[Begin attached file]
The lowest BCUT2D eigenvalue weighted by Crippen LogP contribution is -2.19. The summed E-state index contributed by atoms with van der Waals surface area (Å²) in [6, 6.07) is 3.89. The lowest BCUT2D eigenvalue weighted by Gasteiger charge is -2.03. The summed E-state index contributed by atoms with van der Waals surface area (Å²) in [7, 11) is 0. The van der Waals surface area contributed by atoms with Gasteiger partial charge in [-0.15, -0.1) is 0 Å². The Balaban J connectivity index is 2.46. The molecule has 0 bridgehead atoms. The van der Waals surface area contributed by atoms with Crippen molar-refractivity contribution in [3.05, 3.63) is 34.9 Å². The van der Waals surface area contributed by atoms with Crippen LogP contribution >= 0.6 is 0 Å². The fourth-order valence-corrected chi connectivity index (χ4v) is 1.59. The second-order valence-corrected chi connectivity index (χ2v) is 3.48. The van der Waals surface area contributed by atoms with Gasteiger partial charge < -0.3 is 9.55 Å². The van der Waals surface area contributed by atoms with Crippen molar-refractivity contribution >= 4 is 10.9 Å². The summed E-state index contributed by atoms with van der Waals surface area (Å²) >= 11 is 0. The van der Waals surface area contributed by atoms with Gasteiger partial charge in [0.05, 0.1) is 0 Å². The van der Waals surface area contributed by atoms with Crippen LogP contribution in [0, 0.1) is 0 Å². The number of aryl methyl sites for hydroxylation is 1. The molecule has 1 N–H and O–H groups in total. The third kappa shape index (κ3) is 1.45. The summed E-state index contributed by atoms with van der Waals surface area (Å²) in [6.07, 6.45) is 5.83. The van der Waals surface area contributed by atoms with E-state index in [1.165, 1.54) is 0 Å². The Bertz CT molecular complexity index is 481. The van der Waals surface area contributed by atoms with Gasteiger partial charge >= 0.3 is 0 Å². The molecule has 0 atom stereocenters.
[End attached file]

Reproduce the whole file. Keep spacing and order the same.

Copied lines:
The lowest BCUT2D eigenvalue weighted by Crippen LogP contribution is -2.19. The summed E-state index contributed by atoms with van der Waals surface area (Å²) in [6, 6.07) is 3.89. The lowest BCUT2D eigenvalue weighted by Gasteiger charge is -2.03. The summed E-state index contributed by atoms with van der Waals surface area (Å²) in [7, 11) is 0. The van der Waals surface area contributed by atoms with Gasteiger partial charge in [-0.15, -0.1) is 0 Å². The Balaban J connectivity index is 2.46. The molecule has 0 bridgehead atoms. The van der Waals surface area contributed by atoms with Crippen molar-refractivity contribution in [3.05, 3.63) is 34.9 Å². The van der Waals surface area contributed by atoms with Crippen LogP contribution >= 0.6 is 0 Å². The fourth-order valence-corrected chi connectivity index (χ4v) is 1.59. The second-order valence-corrected chi connectivity index (χ2v) is 3.48. The van der Waals surface area contributed by atoms with Gasteiger partial charge < -0.3 is 9.55 Å². The van der Waals surface area contributed by atoms with Crippen molar-refractivity contribution >= 4 is 10.9 Å². The summed E-state index contributed by atoms with van der Waals surface area (Å²) >= 11 is 0. The van der Waals surface area contributed by atoms with Gasteiger partial charge in [0.05, 0.1) is 0 Å². The van der Waals surface area contributed by atoms with Crippen LogP contribution in [0, 0.1) is 0 Å². The number of aryl methyl sites for hydroxylation is 1. The molecule has 1 N–H and O–H groups in total. The third kappa shape index (κ3) is 1.45. The summed E-state index contributed by atoms with van der Waals surface area (Å²) in [6.07, 6.45) is 5.83. The van der Waals surface area contributed by atoms with E-state index in [1.165, 1.54) is 0 Å². The Bertz CT molecular complexity index is 481. The van der Waals surface area contributed by atoms with Gasteiger partial charge >= 0.3 is 0 Å². The molecule has 0 atom stereocenters.